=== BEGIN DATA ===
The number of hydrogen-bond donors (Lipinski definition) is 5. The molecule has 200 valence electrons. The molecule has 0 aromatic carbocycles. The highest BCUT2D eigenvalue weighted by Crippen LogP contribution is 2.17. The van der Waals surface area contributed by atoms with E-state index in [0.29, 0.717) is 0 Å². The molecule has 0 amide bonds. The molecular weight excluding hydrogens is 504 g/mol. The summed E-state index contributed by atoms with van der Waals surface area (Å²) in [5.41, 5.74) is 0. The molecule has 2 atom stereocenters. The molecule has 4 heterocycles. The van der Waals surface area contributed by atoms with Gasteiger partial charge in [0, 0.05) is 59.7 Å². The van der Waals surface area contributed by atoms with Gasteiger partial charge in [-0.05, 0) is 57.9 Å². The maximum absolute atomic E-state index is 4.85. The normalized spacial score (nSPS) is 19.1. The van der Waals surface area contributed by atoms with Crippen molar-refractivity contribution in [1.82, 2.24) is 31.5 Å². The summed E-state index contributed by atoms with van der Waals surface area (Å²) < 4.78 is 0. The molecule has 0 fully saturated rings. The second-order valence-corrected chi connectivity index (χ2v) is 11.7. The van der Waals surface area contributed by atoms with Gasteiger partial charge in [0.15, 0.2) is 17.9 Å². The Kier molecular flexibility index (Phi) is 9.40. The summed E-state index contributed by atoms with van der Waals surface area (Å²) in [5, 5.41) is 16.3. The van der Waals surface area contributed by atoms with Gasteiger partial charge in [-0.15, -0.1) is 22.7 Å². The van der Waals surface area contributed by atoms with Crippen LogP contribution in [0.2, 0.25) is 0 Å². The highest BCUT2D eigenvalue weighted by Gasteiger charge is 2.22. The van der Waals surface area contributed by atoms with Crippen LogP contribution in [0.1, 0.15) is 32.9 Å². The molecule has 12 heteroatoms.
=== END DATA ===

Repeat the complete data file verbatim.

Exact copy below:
The number of hydrogen-bond donors (Lipinski definition) is 5. The molecule has 200 valence electrons. The molecule has 0 aromatic carbocycles. The highest BCUT2D eigenvalue weighted by Crippen LogP contribution is 2.17. The van der Waals surface area contributed by atoms with E-state index in [0.29, 0.717) is 0 Å². The molecule has 0 amide bonds. The molecular weight excluding hydrogens is 504 g/mol. The summed E-state index contributed by atoms with van der Waals surface area (Å²) in [5.41, 5.74) is 0. The molecule has 2 atom stereocenters. The molecule has 4 heterocycles. The van der Waals surface area contributed by atoms with Gasteiger partial charge in [0, 0.05) is 59.7 Å². The van der Waals surface area contributed by atoms with Gasteiger partial charge in [-0.05, 0) is 57.9 Å². The maximum absolute atomic E-state index is 4.85. The normalized spacial score (nSPS) is 19.1. The van der Waals surface area contributed by atoms with Crippen molar-refractivity contribution in [1.82, 2.24) is 31.5 Å². The summed E-state index contributed by atoms with van der Waals surface area (Å²) < 4.78 is 0. The molecule has 0 fully saturated rings. The second-order valence-corrected chi connectivity index (χ2v) is 11.7. The van der Waals surface area contributed by atoms with Gasteiger partial charge in [0.15, 0.2) is 17.9 Å². The Kier molecular flexibility index (Phi) is 9.40. The summed E-state index contributed by atoms with van der Waals surface area (Å²) in [5, 5.41) is 16.3. The van der Waals surface area contributed by atoms with Gasteiger partial charge in [-0.15, -0.1) is 22.7 Å². The van der Waals surface area contributed by atoms with Crippen LogP contribution in [0.2, 0.25) is 0 Å². The highest BCUT2D eigenvalue weighted by Gasteiger charge is 2.22. The van der Waals surface area contributed by atoms with Crippen LogP contribution in [0.1, 0.15) is 32.9 Å². The molecule has 12 heteroatoms.